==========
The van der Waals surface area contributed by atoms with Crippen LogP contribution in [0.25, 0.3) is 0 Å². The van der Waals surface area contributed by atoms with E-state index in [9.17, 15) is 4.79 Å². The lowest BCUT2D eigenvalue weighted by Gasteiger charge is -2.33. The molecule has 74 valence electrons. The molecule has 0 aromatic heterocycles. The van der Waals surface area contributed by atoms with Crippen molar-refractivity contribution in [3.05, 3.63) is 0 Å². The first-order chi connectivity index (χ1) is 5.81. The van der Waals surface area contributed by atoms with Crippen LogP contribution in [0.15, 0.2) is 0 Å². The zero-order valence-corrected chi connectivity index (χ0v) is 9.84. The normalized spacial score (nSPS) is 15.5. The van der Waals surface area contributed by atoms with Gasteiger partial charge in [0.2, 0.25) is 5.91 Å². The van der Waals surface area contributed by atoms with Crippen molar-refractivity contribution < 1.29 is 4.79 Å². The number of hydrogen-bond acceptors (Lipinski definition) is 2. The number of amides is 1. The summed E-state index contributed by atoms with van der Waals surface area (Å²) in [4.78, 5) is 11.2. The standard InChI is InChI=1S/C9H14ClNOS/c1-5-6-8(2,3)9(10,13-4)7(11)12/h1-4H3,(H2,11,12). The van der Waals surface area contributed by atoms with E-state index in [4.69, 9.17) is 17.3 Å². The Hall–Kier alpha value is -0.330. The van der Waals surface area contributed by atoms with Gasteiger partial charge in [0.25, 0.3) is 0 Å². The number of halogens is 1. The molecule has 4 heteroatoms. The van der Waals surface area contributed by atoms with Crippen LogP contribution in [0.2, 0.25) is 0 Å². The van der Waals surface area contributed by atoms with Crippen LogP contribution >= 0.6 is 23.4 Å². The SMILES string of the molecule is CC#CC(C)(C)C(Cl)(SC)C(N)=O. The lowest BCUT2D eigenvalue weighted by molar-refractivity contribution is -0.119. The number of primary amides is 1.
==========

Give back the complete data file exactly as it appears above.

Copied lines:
The van der Waals surface area contributed by atoms with Crippen LogP contribution in [0.25, 0.3) is 0 Å². The van der Waals surface area contributed by atoms with E-state index in [9.17, 15) is 4.79 Å². The lowest BCUT2D eigenvalue weighted by Gasteiger charge is -2.33. The molecule has 74 valence electrons. The molecule has 0 aromatic heterocycles. The van der Waals surface area contributed by atoms with Crippen molar-refractivity contribution in [3.05, 3.63) is 0 Å². The first-order chi connectivity index (χ1) is 5.81. The van der Waals surface area contributed by atoms with Crippen LogP contribution in [0.15, 0.2) is 0 Å². The zero-order valence-corrected chi connectivity index (χ0v) is 9.84. The normalized spacial score (nSPS) is 15.5. The van der Waals surface area contributed by atoms with Gasteiger partial charge in [0.2, 0.25) is 5.91 Å². The van der Waals surface area contributed by atoms with Crippen molar-refractivity contribution < 1.29 is 4.79 Å². The number of hydrogen-bond acceptors (Lipinski definition) is 2. The number of amides is 1. The summed E-state index contributed by atoms with van der Waals surface area (Å²) in [4.78, 5) is 11.2. The standard InChI is InChI=1S/C9H14ClNOS/c1-5-6-8(2,3)9(10,13-4)7(11)12/h1-4H3,(H2,11,12). The van der Waals surface area contributed by atoms with E-state index in [4.69, 9.17) is 17.3 Å². The Hall–Kier alpha value is -0.330. The van der Waals surface area contributed by atoms with Gasteiger partial charge in [0.25, 0.3) is 0 Å². The number of halogens is 1. The molecule has 4 heteroatoms. The van der Waals surface area contributed by atoms with Crippen LogP contribution in [0.2, 0.25) is 0 Å². The van der Waals surface area contributed by atoms with Crippen LogP contribution >= 0.6 is 23.4 Å². The SMILES string of the molecule is CC#CC(C)(C)C(Cl)(SC)C(N)=O. The lowest BCUT2D eigenvalue weighted by molar-refractivity contribution is -0.119. The number of primary amides is 1.